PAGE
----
A law requiring local government employees in Guam to donate frequent flyer miles earned on business trips to a medical program has not been implemented yet, according to Mark-Alexander Pieper of Pacific Daily News.
Attorney General Douglas Moylan wants to know if the Department of Administration has set up a process to comply with the law and what his office can do to assist.
A 1998 law by then-Republican Sen. Edwardo Cruz requires all government of Guam employees and officials to donate frequent flyer miles earned during official business to a central medical program that helps cover emergency off-island medical referrals for residents who can’t afford the trip.
DOA Director Lourdes Perez said there was an attempt to implement the law several years ago, but it failed because of airline frequent flyer program rules and employee monitoring.
“The trouble is the contract to accumulate miles is really with the traveler — the governor’s office worked with the airlines several years ago on the issue, but it really needed dedicated staff and time to track it,” she told Pieper.
Perez said there was confusion, including employees mixing up mileage cards and some who said the mileage earned on the government card came as part of a personal ticket.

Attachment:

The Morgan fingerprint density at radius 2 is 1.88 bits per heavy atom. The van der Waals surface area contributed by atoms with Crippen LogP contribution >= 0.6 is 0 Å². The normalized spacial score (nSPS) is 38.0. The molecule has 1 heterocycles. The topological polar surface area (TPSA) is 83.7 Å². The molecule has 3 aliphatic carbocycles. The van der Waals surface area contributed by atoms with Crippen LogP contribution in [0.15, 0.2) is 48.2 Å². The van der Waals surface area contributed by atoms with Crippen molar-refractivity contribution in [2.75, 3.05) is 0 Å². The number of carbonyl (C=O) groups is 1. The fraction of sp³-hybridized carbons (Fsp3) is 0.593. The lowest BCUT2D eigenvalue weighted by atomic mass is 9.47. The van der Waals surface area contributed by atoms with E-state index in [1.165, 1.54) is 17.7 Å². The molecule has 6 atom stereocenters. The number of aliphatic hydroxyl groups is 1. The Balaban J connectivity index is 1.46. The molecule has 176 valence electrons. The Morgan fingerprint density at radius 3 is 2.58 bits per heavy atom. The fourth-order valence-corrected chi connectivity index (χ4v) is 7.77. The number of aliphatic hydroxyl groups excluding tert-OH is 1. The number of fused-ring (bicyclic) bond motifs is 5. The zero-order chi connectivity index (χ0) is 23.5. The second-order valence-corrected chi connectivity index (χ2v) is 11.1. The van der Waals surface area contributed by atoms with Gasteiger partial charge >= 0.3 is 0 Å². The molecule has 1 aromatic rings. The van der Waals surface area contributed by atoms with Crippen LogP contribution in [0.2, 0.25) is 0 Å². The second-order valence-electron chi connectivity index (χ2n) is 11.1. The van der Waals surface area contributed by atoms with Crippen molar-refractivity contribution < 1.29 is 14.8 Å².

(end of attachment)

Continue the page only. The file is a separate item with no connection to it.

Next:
Wally Dias, Continental Micronesia staff vice president of sales and marketing, said the attempt was made, but another problem was what to do when the government employee is flying on another carrier that wasn’t part of the program.
“One of the problems is the airlines don’t typically do this anywhere, whether it be for governments or companies,” Dias told the Pacific Daily News. “When these programs first started, there was a lot of difficulty with fraud because when the frequent flyer first came out, it wasn’t considered a long-term plan and had loose controls.”
Perez said the government is looking at possibly purchasing tickets in bulk from airlines so it can negotiate a discount and a way to collect the miles.
Moylan told Pieper that his office does not plan to go after individual government employees.
Dias said the intent of the program is good, but at the same time, there is nothing wrong with allowing the employee to keep the miles.
“Many businesses don’t bother with it because if you’re traveling on business, it’s a lot of work, and it’s looked upon that your flight time is on your own private time,” Dias said. “So I’d say 90 percent of the businesses out there let employees keep their miles because they look at it as a way to help offset the fact that you’re away from your family and traveling on your own time.”